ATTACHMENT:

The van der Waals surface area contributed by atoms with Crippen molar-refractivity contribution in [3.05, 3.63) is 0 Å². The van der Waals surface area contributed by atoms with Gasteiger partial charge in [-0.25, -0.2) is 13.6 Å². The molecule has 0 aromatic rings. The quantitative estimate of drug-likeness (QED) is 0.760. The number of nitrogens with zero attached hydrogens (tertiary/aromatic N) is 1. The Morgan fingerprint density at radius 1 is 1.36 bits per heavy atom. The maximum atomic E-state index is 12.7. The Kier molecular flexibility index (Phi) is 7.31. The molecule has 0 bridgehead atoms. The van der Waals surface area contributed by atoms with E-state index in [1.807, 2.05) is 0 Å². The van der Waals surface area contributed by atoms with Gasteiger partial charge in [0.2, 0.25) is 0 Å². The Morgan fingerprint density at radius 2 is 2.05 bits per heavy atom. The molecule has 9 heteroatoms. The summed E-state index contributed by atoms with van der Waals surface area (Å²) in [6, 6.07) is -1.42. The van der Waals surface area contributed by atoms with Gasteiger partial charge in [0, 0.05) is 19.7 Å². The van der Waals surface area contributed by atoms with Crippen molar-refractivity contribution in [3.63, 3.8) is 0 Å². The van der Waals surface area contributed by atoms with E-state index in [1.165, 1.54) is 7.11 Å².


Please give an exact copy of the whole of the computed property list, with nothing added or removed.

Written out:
The van der Waals surface area contributed by atoms with Crippen molar-refractivity contribution in [3.05, 3.63) is 0 Å². The van der Waals surface area contributed by atoms with Gasteiger partial charge in [-0.25, -0.2) is 13.6 Å². The molecule has 0 aromatic rings. The quantitative estimate of drug-likeness (QED) is 0.760. The number of nitrogens with zero attached hydrogens (tertiary/aromatic N) is 1. The Morgan fingerprint density at radius 1 is 1.36 bits per heavy atom. The maximum atomic E-state index is 12.7. The Kier molecular flexibility index (Phi) is 7.31. The molecule has 0 bridgehead atoms. The van der Waals surface area contributed by atoms with E-state index in [1.807, 2.05) is 0 Å². The van der Waals surface area contributed by atoms with Gasteiger partial charge in [0.2, 0.25) is 0 Å². The Morgan fingerprint density at radius 2 is 2.05 bits per heavy atom. The molecule has 9 heteroatoms. The summed E-state index contributed by atoms with van der Waals surface area (Å²) in [6, 6.07) is -1.42. The van der Waals surface area contributed by atoms with Gasteiger partial charge in [0, 0.05) is 19.7 Å². The van der Waals surface area contributed by atoms with Crippen molar-refractivity contribution in [3.63, 3.8) is 0 Å². The van der Waals surface area contributed by atoms with E-state index in [1.165, 1.54) is 7.11 Å².